I am struck by the implicit relationship between Atwood’s fictional, oligarchic, feudal society and our real, modern trend toward less regulated, more out-of-control, more oppressively big business and wider gaps between rich and poor. It’s as if she is challenging our perspective, prompting us to take a wider, longer view—to consider how our day-to-day lives, our values and priorities, and our most fundamental beliefs might be affected by the onset of such a dreadful dystopia.

Atwood supposes that people who live deliberate, conservationist lifestyles will likely be seen as outsiders. In The Year of the Flood, they’ve assemble into persecuted cults, e.g. the militant Wolf Isaiahist or the pacifist God’s Gardeners. The book follows the God’s Gardeners, who are a bunch of hippies on Jesus, basically, who count prominent scientists among the saints for their secular contributions to humanity.  Their point of view is relayed through three narrators.

The youngest (and most fun, in my opinion) is Ren, who tells her story of move-around adolescent rebellion in the first person voice.

Toby is callused, stern, and unapproachable, an unwilling matriarch; true to character, her story of willful resistance is told in the third person.

The third and least frequent narrator is the spiritual leader of the Gardeners, Adam One. Through his sermonizing, Atwood manages to conflate Christianity, science, and socio-economic commentary into a worldview that is surprisingly cohesive—surprisingly especially because it is incomplete, as revealed by the unresolved debates over matters of doctrine and faith at the councils of Adams and Eves.  It makes me wonder, are our own worldviews any more cohesive?  What am I forgetting when I inform and adjust my own outlook upon the world?  What don’t I know?  What do I take for granted?  And also, why does it always sound silly, eccentric, or insane to attempt a new, holistic worldview?  Did we evolve as spiritual animals, like Adam One says, or as materialistic brutes who are naturally inclined to bully and discredit the peaceful, spiritual thinkers amongst us, like Zeb seems to believe?  “Wherever there’s nature, there’s assholes,” he says (186).  Either way, or both, we can be sure that we are struggling.  This existential struggle is what, I believe, Atwood is trying to evoke.  She gets it.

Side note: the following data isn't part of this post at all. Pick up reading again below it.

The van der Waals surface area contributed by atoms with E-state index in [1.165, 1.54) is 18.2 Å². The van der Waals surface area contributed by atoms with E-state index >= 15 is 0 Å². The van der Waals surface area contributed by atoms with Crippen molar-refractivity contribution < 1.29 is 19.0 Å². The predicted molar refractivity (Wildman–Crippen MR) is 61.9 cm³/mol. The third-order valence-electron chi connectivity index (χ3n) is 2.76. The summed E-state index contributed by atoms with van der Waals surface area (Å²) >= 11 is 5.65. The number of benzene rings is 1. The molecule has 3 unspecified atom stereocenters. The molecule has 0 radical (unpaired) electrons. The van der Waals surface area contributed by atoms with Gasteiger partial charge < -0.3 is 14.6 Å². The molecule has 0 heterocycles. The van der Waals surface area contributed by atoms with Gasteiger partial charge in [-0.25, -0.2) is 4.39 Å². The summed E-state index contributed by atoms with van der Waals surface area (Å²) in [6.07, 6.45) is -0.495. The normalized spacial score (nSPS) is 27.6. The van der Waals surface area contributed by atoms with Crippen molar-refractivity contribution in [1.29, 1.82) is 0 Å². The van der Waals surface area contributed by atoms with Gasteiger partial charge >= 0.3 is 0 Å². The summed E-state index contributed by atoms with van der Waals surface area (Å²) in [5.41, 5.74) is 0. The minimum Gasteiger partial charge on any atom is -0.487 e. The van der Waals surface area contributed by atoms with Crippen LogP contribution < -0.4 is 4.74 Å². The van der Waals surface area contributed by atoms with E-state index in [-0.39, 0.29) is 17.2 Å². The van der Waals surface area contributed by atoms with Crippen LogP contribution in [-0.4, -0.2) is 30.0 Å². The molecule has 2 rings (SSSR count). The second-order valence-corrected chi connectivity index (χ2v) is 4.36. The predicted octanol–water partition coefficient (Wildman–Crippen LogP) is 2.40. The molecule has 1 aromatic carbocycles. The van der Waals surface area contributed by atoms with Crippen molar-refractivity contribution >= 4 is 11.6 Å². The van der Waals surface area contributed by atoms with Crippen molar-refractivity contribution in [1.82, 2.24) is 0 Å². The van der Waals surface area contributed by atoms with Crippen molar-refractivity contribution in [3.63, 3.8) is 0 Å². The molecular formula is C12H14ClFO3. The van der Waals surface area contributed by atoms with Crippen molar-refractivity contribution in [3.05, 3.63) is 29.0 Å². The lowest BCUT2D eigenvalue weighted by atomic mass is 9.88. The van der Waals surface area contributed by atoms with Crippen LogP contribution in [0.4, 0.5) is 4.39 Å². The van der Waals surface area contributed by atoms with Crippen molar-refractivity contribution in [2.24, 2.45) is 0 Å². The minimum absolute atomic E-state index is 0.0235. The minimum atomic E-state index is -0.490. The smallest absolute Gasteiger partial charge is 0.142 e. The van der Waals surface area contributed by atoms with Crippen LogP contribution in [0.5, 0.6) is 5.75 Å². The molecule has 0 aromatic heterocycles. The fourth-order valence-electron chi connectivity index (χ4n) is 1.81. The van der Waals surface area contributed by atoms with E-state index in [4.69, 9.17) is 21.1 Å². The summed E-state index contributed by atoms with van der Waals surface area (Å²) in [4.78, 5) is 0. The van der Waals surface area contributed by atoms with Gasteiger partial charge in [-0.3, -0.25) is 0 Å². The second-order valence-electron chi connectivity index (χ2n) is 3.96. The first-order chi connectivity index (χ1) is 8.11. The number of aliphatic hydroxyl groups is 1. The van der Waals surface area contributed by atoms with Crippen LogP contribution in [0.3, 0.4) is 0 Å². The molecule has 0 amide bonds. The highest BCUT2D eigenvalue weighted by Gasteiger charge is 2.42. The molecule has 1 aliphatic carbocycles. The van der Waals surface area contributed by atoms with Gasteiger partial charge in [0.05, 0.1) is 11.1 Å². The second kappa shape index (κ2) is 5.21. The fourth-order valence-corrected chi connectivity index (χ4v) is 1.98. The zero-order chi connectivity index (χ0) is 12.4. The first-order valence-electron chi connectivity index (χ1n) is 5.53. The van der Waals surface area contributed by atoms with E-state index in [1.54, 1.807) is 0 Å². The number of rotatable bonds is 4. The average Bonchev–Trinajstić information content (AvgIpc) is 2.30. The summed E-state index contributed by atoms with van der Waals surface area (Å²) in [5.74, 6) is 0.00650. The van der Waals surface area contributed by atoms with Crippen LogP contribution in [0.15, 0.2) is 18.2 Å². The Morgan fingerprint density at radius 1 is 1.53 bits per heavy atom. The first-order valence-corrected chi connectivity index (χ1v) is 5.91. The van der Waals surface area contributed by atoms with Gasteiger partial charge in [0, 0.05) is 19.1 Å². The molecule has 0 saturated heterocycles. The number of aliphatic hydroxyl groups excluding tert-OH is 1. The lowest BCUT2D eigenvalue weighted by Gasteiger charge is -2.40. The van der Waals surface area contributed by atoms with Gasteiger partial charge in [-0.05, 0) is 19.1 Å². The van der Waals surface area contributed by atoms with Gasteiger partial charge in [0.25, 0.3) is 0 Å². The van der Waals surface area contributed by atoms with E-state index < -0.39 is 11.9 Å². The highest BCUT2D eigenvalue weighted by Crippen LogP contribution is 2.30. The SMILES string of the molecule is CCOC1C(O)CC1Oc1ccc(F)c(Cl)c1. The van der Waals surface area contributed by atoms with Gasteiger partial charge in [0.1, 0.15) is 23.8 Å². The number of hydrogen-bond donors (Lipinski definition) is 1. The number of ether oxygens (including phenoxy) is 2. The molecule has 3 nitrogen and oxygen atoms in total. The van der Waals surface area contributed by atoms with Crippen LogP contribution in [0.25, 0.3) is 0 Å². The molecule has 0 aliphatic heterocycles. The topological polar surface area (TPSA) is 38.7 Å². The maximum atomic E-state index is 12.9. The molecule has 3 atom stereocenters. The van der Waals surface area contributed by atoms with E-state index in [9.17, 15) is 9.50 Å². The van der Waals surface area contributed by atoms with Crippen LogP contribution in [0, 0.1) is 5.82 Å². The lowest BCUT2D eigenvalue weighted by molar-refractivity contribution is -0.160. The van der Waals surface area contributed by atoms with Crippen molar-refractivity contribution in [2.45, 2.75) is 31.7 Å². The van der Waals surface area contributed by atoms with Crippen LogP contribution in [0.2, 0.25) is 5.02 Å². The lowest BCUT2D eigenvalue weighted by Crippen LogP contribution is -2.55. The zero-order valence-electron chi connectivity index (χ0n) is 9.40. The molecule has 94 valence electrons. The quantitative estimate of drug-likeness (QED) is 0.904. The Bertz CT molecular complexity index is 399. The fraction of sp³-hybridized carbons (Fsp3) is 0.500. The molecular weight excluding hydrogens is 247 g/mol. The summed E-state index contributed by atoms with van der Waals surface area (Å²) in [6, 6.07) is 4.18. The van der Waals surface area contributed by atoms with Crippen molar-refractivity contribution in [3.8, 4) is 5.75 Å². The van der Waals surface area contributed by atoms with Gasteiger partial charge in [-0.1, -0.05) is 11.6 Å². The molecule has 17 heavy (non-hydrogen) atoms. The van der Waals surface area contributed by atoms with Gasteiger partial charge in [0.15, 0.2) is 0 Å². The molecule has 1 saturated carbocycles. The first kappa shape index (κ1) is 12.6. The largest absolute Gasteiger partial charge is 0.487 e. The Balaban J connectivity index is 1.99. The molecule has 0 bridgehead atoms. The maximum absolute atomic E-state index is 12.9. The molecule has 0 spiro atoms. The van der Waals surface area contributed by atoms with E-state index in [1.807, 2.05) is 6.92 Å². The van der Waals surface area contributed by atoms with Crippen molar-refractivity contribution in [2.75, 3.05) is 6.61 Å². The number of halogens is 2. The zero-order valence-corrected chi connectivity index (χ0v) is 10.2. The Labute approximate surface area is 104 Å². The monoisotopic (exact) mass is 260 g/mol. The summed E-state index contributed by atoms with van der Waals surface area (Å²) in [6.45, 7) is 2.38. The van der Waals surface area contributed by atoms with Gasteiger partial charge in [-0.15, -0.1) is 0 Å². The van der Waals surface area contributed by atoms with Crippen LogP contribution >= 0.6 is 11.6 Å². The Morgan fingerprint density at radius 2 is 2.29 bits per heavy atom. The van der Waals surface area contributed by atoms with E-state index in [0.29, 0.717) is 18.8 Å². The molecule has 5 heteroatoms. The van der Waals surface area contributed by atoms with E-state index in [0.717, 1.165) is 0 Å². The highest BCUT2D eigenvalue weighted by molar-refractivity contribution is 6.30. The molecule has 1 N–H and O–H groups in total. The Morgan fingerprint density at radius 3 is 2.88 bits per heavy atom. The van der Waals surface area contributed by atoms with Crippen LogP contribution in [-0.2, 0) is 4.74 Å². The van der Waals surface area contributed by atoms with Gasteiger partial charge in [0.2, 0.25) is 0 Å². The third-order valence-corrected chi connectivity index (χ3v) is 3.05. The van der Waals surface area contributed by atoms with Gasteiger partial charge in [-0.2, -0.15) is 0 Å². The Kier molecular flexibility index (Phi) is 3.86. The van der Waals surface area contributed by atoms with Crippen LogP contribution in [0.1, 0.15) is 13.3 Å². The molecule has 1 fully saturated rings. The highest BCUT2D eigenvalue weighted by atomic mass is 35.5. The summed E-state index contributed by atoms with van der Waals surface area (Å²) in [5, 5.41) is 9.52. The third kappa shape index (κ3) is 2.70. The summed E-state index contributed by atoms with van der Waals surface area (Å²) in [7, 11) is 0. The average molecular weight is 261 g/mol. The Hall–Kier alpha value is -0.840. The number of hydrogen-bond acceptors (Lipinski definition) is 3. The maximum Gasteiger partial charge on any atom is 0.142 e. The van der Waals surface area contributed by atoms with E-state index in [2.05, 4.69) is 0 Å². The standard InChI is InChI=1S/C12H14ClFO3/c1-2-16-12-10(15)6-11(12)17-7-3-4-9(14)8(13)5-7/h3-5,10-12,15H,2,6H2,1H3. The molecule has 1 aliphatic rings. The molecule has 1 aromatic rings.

The book is chopped up into sections, oddly—by theme, by time? (Years pass)—and each section is introduced by a sermon from Adam One paired with a weird hymn.  It does cohere, but not right away. The structure makes the book off-putting early on, but ultimately works to convey a wider perspective, a range of viewpoints, all rich with Atwood’s unique insights into people, society, and religion.

So playfully presented, the plot is almost undetectable until well into the story, but the characters are so sympathetic, the book is gripping nonetheless. I would recommend The Year of the Flood to all readers over age 15, just for the experience of such a wild book, though it’s too full of peroration (blunt, however artful) to ever be a favorite of mine, personally. It is a vast, ludicrous, character-driven, good novel, which raises questions worth asking.